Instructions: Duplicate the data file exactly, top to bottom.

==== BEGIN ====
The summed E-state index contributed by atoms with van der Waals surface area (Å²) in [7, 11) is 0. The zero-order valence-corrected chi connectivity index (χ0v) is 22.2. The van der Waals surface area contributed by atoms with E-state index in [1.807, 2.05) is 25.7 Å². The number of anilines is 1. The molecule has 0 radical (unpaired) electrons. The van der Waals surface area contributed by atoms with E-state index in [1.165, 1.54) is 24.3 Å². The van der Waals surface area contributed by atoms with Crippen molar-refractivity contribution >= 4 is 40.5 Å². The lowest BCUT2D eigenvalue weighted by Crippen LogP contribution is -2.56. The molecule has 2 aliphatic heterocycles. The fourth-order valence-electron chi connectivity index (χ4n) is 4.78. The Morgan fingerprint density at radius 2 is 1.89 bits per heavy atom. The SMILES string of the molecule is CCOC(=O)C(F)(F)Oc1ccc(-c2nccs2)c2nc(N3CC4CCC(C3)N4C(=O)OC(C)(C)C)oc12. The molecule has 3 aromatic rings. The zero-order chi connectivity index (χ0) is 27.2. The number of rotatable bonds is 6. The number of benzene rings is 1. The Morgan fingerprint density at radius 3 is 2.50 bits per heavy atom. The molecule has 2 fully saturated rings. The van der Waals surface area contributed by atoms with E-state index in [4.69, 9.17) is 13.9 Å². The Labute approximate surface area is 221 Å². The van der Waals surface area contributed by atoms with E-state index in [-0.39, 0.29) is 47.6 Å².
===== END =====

The summed E-state index contributed by atoms with van der Waals surface area (Å²) in [7, 11) is 0. The zero-order valence-corrected chi connectivity index (χ0v) is 22.2. The van der Waals surface area contributed by atoms with E-state index in [1.807, 2.05) is 25.7 Å². The number of anilines is 1. The molecule has 0 radical (unpaired) electrons. The van der Waals surface area contributed by atoms with E-state index in [1.165, 1.54) is 24.3 Å². The van der Waals surface area contributed by atoms with Crippen molar-refractivity contribution >= 4 is 40.5 Å². The lowest BCUT2D eigenvalue weighted by Crippen LogP contribution is -2.56. The molecule has 2 aliphatic heterocycles. The fourth-order valence-electron chi connectivity index (χ4n) is 4.78. The Morgan fingerprint density at radius 2 is 1.89 bits per heavy atom. The SMILES string of the molecule is CCOC(=O)C(F)(F)Oc1ccc(-c2nccs2)c2nc(N3CC4CCC(C3)N4C(=O)OC(C)(C)C)oc12. The molecule has 3 aromatic rings. The zero-order chi connectivity index (χ0) is 27.2. The number of rotatable bonds is 6. The number of benzene rings is 1. The Morgan fingerprint density at radius 3 is 2.50 bits per heavy atom. The molecule has 2 fully saturated rings. The van der Waals surface area contributed by atoms with E-state index in [4.69, 9.17) is 13.9 Å². The Labute approximate surface area is 221 Å². The van der Waals surface area contributed by atoms with E-state index in [-0.39, 0.29) is 47.6 Å².